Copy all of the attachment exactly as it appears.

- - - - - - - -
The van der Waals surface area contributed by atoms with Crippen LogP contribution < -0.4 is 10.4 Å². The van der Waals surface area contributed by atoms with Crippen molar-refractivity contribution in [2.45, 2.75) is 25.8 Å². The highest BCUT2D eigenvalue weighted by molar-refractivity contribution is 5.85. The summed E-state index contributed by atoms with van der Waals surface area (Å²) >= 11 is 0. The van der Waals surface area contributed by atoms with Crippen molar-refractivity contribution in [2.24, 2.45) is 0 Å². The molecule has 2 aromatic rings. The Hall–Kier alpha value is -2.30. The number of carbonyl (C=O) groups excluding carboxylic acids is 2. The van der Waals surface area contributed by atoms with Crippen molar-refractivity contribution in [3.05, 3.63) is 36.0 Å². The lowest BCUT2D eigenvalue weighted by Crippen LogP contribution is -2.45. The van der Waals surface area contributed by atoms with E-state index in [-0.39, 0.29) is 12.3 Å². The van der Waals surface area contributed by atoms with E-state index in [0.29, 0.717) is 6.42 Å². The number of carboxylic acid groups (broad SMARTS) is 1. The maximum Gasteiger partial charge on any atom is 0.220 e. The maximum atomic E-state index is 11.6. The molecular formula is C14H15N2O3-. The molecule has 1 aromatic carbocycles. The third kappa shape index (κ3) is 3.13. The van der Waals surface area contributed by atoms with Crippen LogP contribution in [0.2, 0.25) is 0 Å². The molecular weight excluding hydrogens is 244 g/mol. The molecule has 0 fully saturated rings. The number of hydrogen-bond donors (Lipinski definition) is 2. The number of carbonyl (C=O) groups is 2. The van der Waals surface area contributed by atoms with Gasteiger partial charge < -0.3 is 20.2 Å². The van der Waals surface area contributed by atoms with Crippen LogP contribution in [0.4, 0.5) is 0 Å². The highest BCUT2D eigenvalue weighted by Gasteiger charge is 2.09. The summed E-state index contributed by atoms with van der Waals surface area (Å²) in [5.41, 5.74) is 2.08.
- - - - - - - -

The van der Waals surface area contributed by atoms with Crippen LogP contribution < -0.4 is 10.4 Å². The van der Waals surface area contributed by atoms with Crippen molar-refractivity contribution in [2.45, 2.75) is 25.8 Å². The highest BCUT2D eigenvalue weighted by molar-refractivity contribution is 5.85. The summed E-state index contributed by atoms with van der Waals surface area (Å²) >= 11 is 0. The van der Waals surface area contributed by atoms with Crippen molar-refractivity contribution in [2.24, 2.45) is 0 Å². The molecule has 2 aromatic rings. The Hall–Kier alpha value is -2.30. The number of carbonyl (C=O) groups excluding carboxylic acids is 2. The van der Waals surface area contributed by atoms with Crippen molar-refractivity contribution in [3.05, 3.63) is 36.0 Å². The lowest BCUT2D eigenvalue weighted by Crippen LogP contribution is -2.45. The van der Waals surface area contributed by atoms with E-state index in [-0.39, 0.29) is 12.3 Å². The van der Waals surface area contributed by atoms with E-state index in [0.29, 0.717) is 6.42 Å². The number of carboxylic acid groups (broad SMARTS) is 1. The maximum Gasteiger partial charge on any atom is 0.220 e. The maximum atomic E-state index is 11.6. The molecular formula is C14H15N2O3-. The molecule has 1 aromatic carbocycles. The third kappa shape index (κ3) is 3.13. The van der Waals surface area contributed by atoms with Crippen LogP contribution in [0.2, 0.25) is 0 Å². The molecular weight excluding hydrogens is 244 g/mol. The molecule has 0 fully saturated rings. The number of hydrogen-bond donors (Lipinski definition) is 2. The number of carbonyl (C=O) groups is 2. The van der Waals surface area contributed by atoms with Gasteiger partial charge < -0.3 is 20.2 Å². The van der Waals surface area contributed by atoms with Crippen LogP contribution in [0.4, 0.5) is 0 Å². The highest BCUT2D eigenvalue weighted by Gasteiger charge is 2.09. The summed E-state index contributed by atoms with van der Waals surface area (Å²) in [5.41, 5.74) is 2.08.